26th November 2015

A student’s guide to the Christmas markets

Polly Brown reveals all on how to navigate the Christmas markets on a dwindling student budget

If a whimpering sound is heard, never fear, it’s just your bank account cowering from the Christmas cheer. As anyone with a student loan can testify, the dawning of the Christmas Markets is bitter sweet.

When it comes to the Christmas Markets, timing is everything. Timing is the fundamental component to the kind of shopping experience you want to have. If you are looking to have an efficient shopping experience, with minimal collisions and minimum stress, then going during midweek is best advised. There are no crowds, no queues and, usually, no push chairs to get in your way.

Of course, if style over substance is the aim of your venture then going at peak times such as weekends is when you’ll get the most vibrant atmosphere. With stowaway taverns and mulled wine stands around every corner, just the smells alone will mask the bitterness of an empty bank account and a rainy night.

This being said, for those of the student population that are, indeed, strapped for cash and still clutching onto the hope of giving half decent Christmas presents, the time to go to the markets is late. The success rate for bartering is much higher and the rewards more worthwhile. Many store holders are eager to get rid of stock during this time and will make deals they wouldn’t usually make. Let’s face it, no one wants a Reindeer ornament after Christmas.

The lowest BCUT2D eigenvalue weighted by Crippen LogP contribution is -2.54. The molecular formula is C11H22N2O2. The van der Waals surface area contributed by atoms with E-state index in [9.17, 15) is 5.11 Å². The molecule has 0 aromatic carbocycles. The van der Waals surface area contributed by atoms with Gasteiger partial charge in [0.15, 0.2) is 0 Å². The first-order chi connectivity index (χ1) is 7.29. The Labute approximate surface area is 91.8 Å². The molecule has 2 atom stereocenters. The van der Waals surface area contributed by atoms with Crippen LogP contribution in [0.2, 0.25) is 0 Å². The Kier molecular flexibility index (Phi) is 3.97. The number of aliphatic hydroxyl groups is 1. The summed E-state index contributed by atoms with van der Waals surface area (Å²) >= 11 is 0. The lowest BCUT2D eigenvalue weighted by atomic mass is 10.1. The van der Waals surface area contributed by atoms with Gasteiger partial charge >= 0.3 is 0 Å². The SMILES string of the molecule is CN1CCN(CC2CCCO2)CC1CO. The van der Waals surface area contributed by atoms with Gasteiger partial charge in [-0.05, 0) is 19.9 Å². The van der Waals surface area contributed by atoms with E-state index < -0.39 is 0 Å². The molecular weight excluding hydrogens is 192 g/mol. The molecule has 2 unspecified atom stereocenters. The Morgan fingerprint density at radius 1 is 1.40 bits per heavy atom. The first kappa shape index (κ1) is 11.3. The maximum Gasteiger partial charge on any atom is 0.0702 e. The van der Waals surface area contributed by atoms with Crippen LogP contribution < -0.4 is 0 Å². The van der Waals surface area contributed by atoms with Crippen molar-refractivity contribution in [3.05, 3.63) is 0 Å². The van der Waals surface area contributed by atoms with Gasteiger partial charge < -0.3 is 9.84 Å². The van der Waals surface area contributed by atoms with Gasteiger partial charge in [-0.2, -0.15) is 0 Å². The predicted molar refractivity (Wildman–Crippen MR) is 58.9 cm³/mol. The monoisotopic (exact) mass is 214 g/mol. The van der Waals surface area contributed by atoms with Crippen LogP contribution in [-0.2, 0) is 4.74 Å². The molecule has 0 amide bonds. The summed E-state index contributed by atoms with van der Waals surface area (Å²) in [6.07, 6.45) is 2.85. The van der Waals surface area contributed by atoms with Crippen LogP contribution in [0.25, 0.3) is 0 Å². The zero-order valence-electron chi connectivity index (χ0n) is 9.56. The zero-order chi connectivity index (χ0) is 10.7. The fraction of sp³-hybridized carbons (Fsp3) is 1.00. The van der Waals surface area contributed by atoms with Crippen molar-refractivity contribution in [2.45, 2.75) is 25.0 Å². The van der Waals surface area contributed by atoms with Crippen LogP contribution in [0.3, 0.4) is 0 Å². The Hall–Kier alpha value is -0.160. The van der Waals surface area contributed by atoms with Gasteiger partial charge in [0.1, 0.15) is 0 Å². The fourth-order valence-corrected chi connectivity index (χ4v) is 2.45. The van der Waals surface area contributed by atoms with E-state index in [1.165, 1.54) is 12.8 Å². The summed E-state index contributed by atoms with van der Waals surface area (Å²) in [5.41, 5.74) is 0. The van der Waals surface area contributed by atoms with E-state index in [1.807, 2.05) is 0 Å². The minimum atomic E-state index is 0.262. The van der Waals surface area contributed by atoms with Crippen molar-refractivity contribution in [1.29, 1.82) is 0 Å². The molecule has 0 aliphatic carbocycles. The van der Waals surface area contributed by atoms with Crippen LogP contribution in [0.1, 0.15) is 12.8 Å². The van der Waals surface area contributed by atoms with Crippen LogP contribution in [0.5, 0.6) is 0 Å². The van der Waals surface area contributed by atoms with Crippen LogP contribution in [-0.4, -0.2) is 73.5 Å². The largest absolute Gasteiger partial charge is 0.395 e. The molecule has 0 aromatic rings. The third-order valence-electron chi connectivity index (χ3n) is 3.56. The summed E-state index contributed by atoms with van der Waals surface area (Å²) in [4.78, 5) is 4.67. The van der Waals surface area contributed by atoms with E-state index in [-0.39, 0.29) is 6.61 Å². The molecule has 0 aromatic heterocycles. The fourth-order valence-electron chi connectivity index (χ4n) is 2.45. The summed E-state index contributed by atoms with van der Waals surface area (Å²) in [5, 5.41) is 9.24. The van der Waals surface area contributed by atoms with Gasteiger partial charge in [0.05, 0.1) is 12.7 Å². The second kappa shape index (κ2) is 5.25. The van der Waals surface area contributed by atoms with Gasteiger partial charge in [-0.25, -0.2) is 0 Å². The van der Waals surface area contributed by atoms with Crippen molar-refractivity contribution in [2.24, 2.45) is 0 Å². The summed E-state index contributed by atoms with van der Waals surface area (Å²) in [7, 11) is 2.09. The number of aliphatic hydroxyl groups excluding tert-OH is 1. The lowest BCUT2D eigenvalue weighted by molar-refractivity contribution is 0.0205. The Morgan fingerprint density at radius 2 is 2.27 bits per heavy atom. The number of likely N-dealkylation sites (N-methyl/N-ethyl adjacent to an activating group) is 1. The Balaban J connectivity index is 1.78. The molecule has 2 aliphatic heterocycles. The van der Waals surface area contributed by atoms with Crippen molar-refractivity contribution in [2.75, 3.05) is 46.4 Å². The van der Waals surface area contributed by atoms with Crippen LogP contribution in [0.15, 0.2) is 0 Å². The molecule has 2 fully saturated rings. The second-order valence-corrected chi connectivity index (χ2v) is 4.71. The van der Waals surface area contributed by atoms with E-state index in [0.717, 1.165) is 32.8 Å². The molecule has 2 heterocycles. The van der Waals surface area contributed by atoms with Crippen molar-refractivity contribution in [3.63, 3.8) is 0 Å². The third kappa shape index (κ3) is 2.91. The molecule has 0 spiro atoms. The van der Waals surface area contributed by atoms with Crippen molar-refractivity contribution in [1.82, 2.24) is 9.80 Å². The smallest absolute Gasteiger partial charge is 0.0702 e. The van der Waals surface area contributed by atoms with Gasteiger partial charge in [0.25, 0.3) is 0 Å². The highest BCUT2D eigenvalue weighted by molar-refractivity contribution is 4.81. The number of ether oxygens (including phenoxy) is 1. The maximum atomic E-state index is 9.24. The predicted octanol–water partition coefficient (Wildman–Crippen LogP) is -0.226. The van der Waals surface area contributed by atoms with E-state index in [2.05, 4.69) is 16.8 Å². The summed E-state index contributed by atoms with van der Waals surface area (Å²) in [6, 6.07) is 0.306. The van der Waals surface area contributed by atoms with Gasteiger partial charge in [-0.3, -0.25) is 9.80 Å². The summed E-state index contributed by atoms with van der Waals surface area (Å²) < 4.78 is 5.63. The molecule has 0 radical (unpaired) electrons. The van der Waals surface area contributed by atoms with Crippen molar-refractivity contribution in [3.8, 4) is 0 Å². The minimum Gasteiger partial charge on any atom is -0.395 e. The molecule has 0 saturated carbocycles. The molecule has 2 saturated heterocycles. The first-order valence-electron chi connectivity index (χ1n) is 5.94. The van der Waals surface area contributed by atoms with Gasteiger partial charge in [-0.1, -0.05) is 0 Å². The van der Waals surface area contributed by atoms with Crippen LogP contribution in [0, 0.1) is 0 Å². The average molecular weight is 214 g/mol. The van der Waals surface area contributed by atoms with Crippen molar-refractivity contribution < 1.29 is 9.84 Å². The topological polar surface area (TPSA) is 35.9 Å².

The debate of whether your needs are greater than others is a moral battle all students must fight and one that gets greater still during the festive season. To buy or not to buy is always the question. It’s also a question that might never get answered if you don’t keep your personal belongings within close contact. Mancunions have been advised to watch out for pickpockets this year, as there have been a number of reported thefts.

As many of the beer taverns and bistro cafes do not have an abundance of seating areas, make sure to put your leg through any bag straps and keep carrier bags within eyesight. The markets attract a lot of crowds towards the end of November and it is easy to lose not only possessions but people. If you’re thinking of going in a group, it might be helpful to wear something distinctive.

Several of the stalls look identical and some of them even appear twice in various different locations. To prevent confusion and an angry call from your friend, wearing something easily noticed is, actually, a big time saver. No one likes to play ‘Where’s Wally?’ when there’s food around.

Thanks to extra visitors, the roads and buses are even busier during rush hour, so it may be advised to set off earlier than usual.

Don’t worry, however, your ride through curry mile into town will be rewarded. With food stalls selling hog roasts, waffles, and schnitzels, you’ll be in food coma central.

As the markets are spread out in various locations around Manchester, wear extra warm clothing. The weather is turning colder and the day will feel longer traipsing around the stalls. As already mentioned, many stalls appear twice but this does not mean they are selling goods for the same price. Make a comparison before any purchases. It could mean you can afford that beer at the end of the day. The beer that will drown your sorrows thinking about all the money you just spent.

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